Thursday, September 18, 2008

Palin's effect in Virginia

There are some very interesting similarities between the PPP and SurveyUSA polls of Virginia this week:

1) Both show Barack Obama doing better with Democrats than John McCain is with Republicans. We have Obama up 91-7 in his party and McCain winning his 85-12. They have Obama up 87-12 with Democrats and McCain with an 80-17 advantage among Republicans. As far as I can remember we have not found a higher degree of party unity for Democrats than Republicans in any other state.

2) Neither company found that same trend in its final pre-Palin poll. We had McCain winning 89-7 with Republicans and Obama up 84-12 with Democrats while their figures were 89-7 also for McCain and 86-10 for Obama.

So if our companies are right, Republicans in Virginia are less behind McCain now and Democrats in the state are now more behind Obama.

What's driving that?

-66% of the Republicans supporting Barack Obama said John McCain's selection of Sarah Palin as his running mate made them less likely to vote for him. That may be helping to move a few more GOP voters toward the Obama camp.

-In most of the battleground states we've polled since the conventions, Republican voters like Palin more than Democratic voters dislike her. But in Virginia it's almost equal- 73% of Republicans say having Palin on the ticket makes them more likely to vote for McCain while 71% of Democrats say it makes them less likely to do so. The unusual level of dislike for Palin among Virginia Dems may be having the effect of increased party unity.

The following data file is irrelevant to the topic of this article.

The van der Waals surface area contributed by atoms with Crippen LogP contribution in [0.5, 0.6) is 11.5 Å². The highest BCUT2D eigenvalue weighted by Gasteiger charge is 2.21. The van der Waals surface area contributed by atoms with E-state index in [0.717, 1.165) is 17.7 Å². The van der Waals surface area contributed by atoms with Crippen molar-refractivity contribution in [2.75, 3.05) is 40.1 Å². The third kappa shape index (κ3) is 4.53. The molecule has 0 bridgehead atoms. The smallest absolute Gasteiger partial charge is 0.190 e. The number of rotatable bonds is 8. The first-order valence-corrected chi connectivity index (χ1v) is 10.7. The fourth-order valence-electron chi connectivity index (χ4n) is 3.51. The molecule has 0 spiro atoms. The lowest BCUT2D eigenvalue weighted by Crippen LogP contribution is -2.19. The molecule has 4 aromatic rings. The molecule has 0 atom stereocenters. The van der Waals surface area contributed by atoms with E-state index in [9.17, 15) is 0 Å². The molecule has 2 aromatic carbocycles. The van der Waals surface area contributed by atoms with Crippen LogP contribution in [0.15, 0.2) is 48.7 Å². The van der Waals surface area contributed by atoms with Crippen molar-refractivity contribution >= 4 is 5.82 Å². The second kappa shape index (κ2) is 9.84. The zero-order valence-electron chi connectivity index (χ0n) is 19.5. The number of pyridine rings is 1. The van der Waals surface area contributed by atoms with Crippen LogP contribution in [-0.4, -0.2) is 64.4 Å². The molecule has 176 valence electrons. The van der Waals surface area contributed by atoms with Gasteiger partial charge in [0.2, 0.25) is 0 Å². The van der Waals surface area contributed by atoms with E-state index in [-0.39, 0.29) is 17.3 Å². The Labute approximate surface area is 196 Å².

We'll stay tuned to whether this trend continues.


Anonymous said...

Tom what about the Allstate/National Journal VA poll out today (taken 9/11 to 9/15) showing McCain up by 7 (48 to 41)? Any insights on this poll. I don't have access to its cross-tabs (if they are even available).

Anonymous said...

I will answer my own question that I posed to Tom. It appears that the reason for the discrepancy between NJ's VA poll numbers and those of Rasmussen, SUSA, and PPP is due for two reasons: (1) NJ has more Reps in its sample than Dems (Reps make up appx 42% of NJ's sample and Dems make up 38%), which is ridiculous given that even the exit polls from 2004 showed Reps barely outnumbering Dems at the ballot box (41% to 39%) and that was the Reps highwater mark with the great Bush GOTV effort in years past Dems have always outnumbered Reps come election day, it is that a lot of them cross over and vote Rep; and (2) NJ has some incredible Indy numbers with McCain winning them by 15 pts (43 to 28), however, given the extraordinary high undecided number almost 30% I have a tough time believing NJ's Indies number. So all in all I'd say NJ's numbers are a little out in left field --- not as close to the infield (more accurate measurement) then the three pollsters mentioned before.

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